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Impact of Revised Airborne Exposure Limits on Non-Stockpile Chemical Materiel Program Activities 6 Regulatory Approval and Permitting, and Public Involvement INTRODUCTION The regulation of chemical agent destruction processes and public involvement in some of the decisions surrounding these processes were discussed in several earlier National Research Council (NRC) reports on the Non-Stockpile Chemical Materiel Product (NSCMP) (NRC, 2002, 2004a). However, the Army has experienced significant delays in implementing the stockpile destruction program (GAO, 2004).1 The committee believes that the problems faced by the stockpile program could affect the non-stockpile program as well, especially with regard to environmental permitting issues and public involvement programs. As indicated in earlier NRC reports on the non-stockpile program, regulatory approval and permitting (RAP) and public involvement issues have hampered the Army’s ability to meet the CWC schedule and increased the cost of compliance as well (NRC, 1999, 2001a, 2001b, 2002, 2004a). The imposition of new airborne exposure limits (AELs) presents a new set of RAP and public involvement challenges for the non-stockpile program. The new AELs for workers and the community will involve a new round of regulatory approvals or amendments to existing approvals and have the potential to give rise to additional regulatory- and public-involvement-related delays and costs in meeting the CWC deadlines. Constructive engagement with regulators and the public is essential to the completion of chemical materiel disposal in accordance with the CWC schedule. The committee believes that RAP and public acceptance are critical path items. That is, if regulators or the public at any location present significant objections to any program activity, it will become increasingly difficult for the Army to achieve its programmatic milestones. REGULATORY PROGRAMS Implementation of the new AELs must be carried out within the federal and state regulatory and legal framework established for protection of workers and for protection of human health and the environment. There are actually two separate regulatory programs in operation here, one for worker protection and the other for protection of human health and the environment. There is a significant amount of overlap between the two programs, and both have implications for cost and the Army’s ability to meet the CWC schedule for non-stockpile operations. Worker Protection Historically, workplace protection standards for general industry have been the purview of the U.S. Occupational Safety and Health Administration (OSHA). OSHA does not, however, develop or administer worker protection standards within the U.S. military.2 The authority for establishing and implementing worker protection within the military has been delegated to the DOD. Within the Army, the Office of the Assistant Secretary for Installations and Environment establishes policies and procedures for worker and environmental protection. The 1 According to the Government Accountability Office (GAO), known as the General Accounting Office until July 2004, delays in implementing the stockpile program have stemmed “from incidents during operations, environmental permitting issues, concerns about emergency preparedness, and unfunded requirements” (GAO, 2004, summary). The GAO indicates that if the Army does not resolve the problems that have caused these schedule delays, the United States risks not meeting the Chemical Weapons Convention (CWC) treaty deadline to destroy the entire stockpile, even if the deadline is extended to 2012 (GAO, 2004). Of course, delays and increased costs have also been due to many of the Army’s own policies and problems with integrating the role of the NSCMP, the Army Corps of Engineers, and, where appropriate, the base commander (NRC 2002, 2004a). As a result, the NRC recommended that the regulators and the public “should ‘see’ only one Army across all chemical agent programs” (NRC, 2002, p. 62). 2 The U.S. military may nevertheless request guidance from OSHA, as appropriate.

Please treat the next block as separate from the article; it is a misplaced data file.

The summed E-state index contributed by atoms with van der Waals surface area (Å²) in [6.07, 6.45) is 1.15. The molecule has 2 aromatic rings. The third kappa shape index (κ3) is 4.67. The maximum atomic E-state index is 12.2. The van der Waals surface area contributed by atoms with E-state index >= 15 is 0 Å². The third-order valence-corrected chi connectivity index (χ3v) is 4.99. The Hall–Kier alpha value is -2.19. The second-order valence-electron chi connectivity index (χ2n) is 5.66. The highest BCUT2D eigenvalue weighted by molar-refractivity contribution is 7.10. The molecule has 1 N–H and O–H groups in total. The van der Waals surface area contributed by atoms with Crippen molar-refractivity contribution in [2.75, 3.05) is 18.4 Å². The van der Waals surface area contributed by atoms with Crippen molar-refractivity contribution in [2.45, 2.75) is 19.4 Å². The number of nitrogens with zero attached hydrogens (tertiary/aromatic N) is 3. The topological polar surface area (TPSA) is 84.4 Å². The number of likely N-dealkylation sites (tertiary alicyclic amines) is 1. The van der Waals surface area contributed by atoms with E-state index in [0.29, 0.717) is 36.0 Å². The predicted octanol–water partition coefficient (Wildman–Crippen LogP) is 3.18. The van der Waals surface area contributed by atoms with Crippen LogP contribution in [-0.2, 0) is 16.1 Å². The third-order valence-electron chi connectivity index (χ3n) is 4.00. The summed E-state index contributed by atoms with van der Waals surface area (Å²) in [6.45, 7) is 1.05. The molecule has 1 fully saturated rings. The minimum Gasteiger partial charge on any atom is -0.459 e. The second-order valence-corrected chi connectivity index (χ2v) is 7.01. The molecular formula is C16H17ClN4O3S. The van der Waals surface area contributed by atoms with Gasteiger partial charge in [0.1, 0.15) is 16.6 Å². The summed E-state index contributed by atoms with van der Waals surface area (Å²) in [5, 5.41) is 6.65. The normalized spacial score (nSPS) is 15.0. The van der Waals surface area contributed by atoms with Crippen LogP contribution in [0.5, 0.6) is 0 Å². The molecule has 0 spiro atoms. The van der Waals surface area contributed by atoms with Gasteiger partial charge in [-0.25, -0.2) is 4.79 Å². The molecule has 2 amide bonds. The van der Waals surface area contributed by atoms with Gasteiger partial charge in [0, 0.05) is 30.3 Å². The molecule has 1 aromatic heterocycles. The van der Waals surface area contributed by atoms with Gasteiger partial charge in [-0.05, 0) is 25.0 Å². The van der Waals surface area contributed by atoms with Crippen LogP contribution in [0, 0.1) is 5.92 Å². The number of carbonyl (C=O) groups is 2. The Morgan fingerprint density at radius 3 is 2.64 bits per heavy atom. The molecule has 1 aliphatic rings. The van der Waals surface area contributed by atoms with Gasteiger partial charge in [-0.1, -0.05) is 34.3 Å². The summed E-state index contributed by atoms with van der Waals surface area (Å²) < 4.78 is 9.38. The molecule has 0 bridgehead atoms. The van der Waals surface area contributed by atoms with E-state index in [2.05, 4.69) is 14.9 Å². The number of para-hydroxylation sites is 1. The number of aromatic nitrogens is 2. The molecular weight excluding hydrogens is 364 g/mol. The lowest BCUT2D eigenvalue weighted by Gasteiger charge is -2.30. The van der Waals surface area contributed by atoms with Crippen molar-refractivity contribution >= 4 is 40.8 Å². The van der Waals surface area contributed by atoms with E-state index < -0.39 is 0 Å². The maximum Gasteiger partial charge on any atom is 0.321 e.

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Impact of Revised Airborne Exposure Limits on Non-Stockpile Chemical Materiel Program Activities Chemical Materials Agency’s (CMA’s) Risk Management Directorate carries out this function for chemical agent operations. Specific policies and procedures applicable to the Army’s chemical agent programs are established in Army Regulation (AR) 385-61 (U.S. Army, 2001a) and Department of the Army pamphlet (DA PAM) 385-61 (U.S. Army, 2002).3 AR 385-61 was last issued on October 12, 2001, and DA PAM 385-61 was last issued on March 27, 2002. Neither of these regulatory documents describes how standards for worker safety interact with standards for protection of human health and the environment. The Army plans to revise its safety regulations to incorporate the new AELs. This provides an opportunity to incorporate language that would clarify the applicability of safety regulations to standards intended to protect human health and the environment. With the advent of the Army’s chemical demilitarization program, Congress directed, within the defense appropriations bill, the U.S. Department of Health and Human Service’s Centers for Disease Control and Prevention (CDC) to establish chemical agent AELs for worker protection (P.L. 99-145, November 8, 1985). The CDC first issued the AEL standards in 1988 (Federal Register, 1988). While Congress directed the CDC to develop the AEL standards and required the CDC to review the “particulars and plans” and provide recommendations for transportation and disposal of chemical warfare agents, it provided no direct oversight or enforcement responsibilities to the CDC. The legislation, however, imposes restrictions on the expenditure of funds if CDC recommendations are not implemented. Thus, the CDC directives are a hybrid—somewhat more than a recommendation but somewhat less than a traditional regulatory requirement. Protection of Human Health and the Environment Many of the Army’s non-stockpile operations are permitted or have received other types of regulatory approval under the Resource Conservation and Recovery Act (RCRA).4 RCRA, enacted in 1976, established a cradle-to-grave management system for hazardous waste (40 CFR Part 260-282), primarily to protect human health and the environment from indiscriminant hazardous waste management practices. The applicability of RCRA to non-stockpile operations is reviewed in Systems and Technologies for the Treatment of Non-Stockpile Chemical Warfare Materiel (NRC, 2002). The RCRA regulations apply the substantive OSHA regulations to state and local government employees engaged in hazardous waste operations, as defined in 29 CFR Part 1910.120(a), but not to federal employees (40 CFR Part 311). Federal employees at cleanup sites have protection limits that are at least “comparable to Federal OSHA standards.”5 Worker Protection Standards and RCRA Integration Issues In some states, but not all, worker protection AELs have been incorporated into RCRA permits and regulatory approvals, including those under development.6 The RCRA statute does not provide explicit authority to the Environmental Protection Agency (EPA) or the authorized state programs to regulate workplace exposures. In fact, EPA indicates, in a memorandum dated December 1983, as follows: A related issue that has arisen in some of the first permit reviews is whether RCRA permit writers should insert permit conditions which would require permittees to meet requirements established under other Federal laws and regulations. Permit writers should realize that the RCRA regulations have been specifically written to avoid duplication of coverage with other Federal authorities. The supporting information behind the Part 264 regulations points out that the Agency has excluded from the regulations many proposed Part 264 standards that would have required permittees to meet other Federal laws and regulations (see 45 FR 33171, May 19, 1980). Therefore, as a general matter, permit writers should not include the RCRA permits conditions based on other Federal authorities merely for repletion or emphasis. Such conditions should only be used if the permit writer decides they are needed to meet RCRA regulatory requirements. (Weddle, 1983, p. 1) Nevertheless, RCRA provides, under its omnibus provisions (RCRA 3005(c)(3)), the authority to permit writers to incorporate conditions into RCRA permits that are not specifically described in 40 CFR Part 264 if it can be demonstrated that the additional standards are necessary to protect human health and the environment. Under this authority (or similar state authority) some state-authorized RCRA programs have incorporated agent-associated worker protection standards into operating permits or other regulatory approvals. 3 Army Regulation 385-61 can be found at http://www.army.mil/usapa/epubs/pdf/r385_61.pdf, and DA PAM 385-61 at http://www.army.mil/usapa/epubs/pdf/p385_61.pdf. 4 Other types of regulatory approvals are issued pursuant to removal and remedial actions under the Comprehensive Environmental Response, Compensation and Liability Act (CERCLA). In some cases, permits for certain operations have also been established under provisions of the Clean Air Act (CAA). 5 MaryAnn Garrahan, OSHA, Office of Health Compliance Assistance, Briefing to the RCRA National Meeting, January 17, 2002. 6 As described in Systems and Technologies for the Treatment of Non-Stockpile Chemical Warfare Materiel (NRC, 2002), the RCRA program was intended by Congress to be a state-implemented program, and many of the states, and all of the stockpile states, have received authorization from EPA to administer the RCRA program within their boundaries.